JCHS News

Junior Journey: A Day Exploring Challenges

Rabbi Dean Kertesz, Jewish Studies Teacher and co-Dean of Students
Often Israel assumes mythic proportion, a dream come true, and we don't see Israel for what it is: a real country with real problems. What makes Israel special is that in Israel these problems are Jewish problems, questions of Jewish values and Jewish morality. Today we explored these problems in Tel Aviv.
Often Israel assumes mythic proportion, a dream come true, and we don't see Israel for what it is: a real country with real problems. What makes Israel special is that in Israel these problems are Jewish problems, questions of Jewish values and Jewish morality. Today we explored these problems in Tel Aviv.


We began our day with a visit to the Bialik-Rogozin school. This is a very special school in the Tikvah neighborhood of Tel Aviv. It serves over 1,100 students from grade K - 12. Students are from families of migrant workers from Asia, the Philipines, and some are asylum seekers fleeing sectarian violence in Africa. Many of these families are in Israel illegally, either overstaying their original work visa or sneaking into Israel through Egypt when they fled Africa. The philosophy of the school is that every child deserves an education.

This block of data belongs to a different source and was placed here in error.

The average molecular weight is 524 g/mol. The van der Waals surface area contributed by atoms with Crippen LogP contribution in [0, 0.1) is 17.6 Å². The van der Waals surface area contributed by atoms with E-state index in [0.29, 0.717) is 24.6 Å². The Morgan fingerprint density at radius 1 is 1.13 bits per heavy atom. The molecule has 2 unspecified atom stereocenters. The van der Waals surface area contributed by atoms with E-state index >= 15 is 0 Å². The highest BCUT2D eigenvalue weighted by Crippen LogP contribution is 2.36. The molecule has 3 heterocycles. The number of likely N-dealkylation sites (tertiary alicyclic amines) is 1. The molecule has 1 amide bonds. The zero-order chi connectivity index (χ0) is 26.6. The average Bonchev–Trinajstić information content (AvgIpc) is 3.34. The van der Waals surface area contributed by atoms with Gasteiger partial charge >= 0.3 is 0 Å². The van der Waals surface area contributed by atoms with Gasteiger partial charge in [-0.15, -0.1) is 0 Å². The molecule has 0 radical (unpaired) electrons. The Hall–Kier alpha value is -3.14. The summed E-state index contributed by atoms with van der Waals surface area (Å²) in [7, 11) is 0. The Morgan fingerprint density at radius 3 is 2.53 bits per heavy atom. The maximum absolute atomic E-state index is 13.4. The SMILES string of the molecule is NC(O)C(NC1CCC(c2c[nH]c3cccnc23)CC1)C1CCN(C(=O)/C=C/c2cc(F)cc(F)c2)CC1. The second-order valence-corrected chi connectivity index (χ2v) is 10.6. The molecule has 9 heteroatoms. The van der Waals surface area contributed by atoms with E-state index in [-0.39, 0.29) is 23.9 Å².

We then went to Alma, a "secular" yeshiva, where secular Israelis study classic Jewish texts. One of the debates in Israel today is who "owns" the Jewish library. Is our heritage the possession of religious Jews, or does it belong to everyone? We studied text together for an hour and then had a picnic lunch.
 
After studying at Alma we walked through the Gan Levinsky neighborhood in south Tel Aviv, which is home to the majority of African asylum seekers that have come to Israel to seek safe shelter from war torn countries in Africa. We were guided by Jean-Marc Leitner who does refugee work for the American Jewish Joint Distribution Committee. We met with a young man who told us his story of fleeing Darfur and his journey to Israel.
 
How Israel treats these refugees and whether they should be allowed to settle permanently are profound Jewish questions. The Jewish state was created so Jews would have a safe haven. Do we have a responsibility to provide that safe haven to others who are not Jewish? That is another question our students grappled with today.
 
We ended our day with a bike ride along the Yarkon river and then visited with family and friends. Students who did not meet with visitors enjoyed spending some time at Ramat Aviv Mall.
 
Tomorrow we head to the desert.
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Jewish Community High School of the Bay
1835 Ellis Street, San Francisco, CA 94115
Phone: 415.345.9777
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The Jewish Community High School of the Bay (JCHS) is a unique college preparatory high school committed to integrating deep learning, universal wisdom, and Jewish values. We empower each student to embrace her or his Jewish identity, generate empathy and compassion, delight in lifelong education, and improve the world.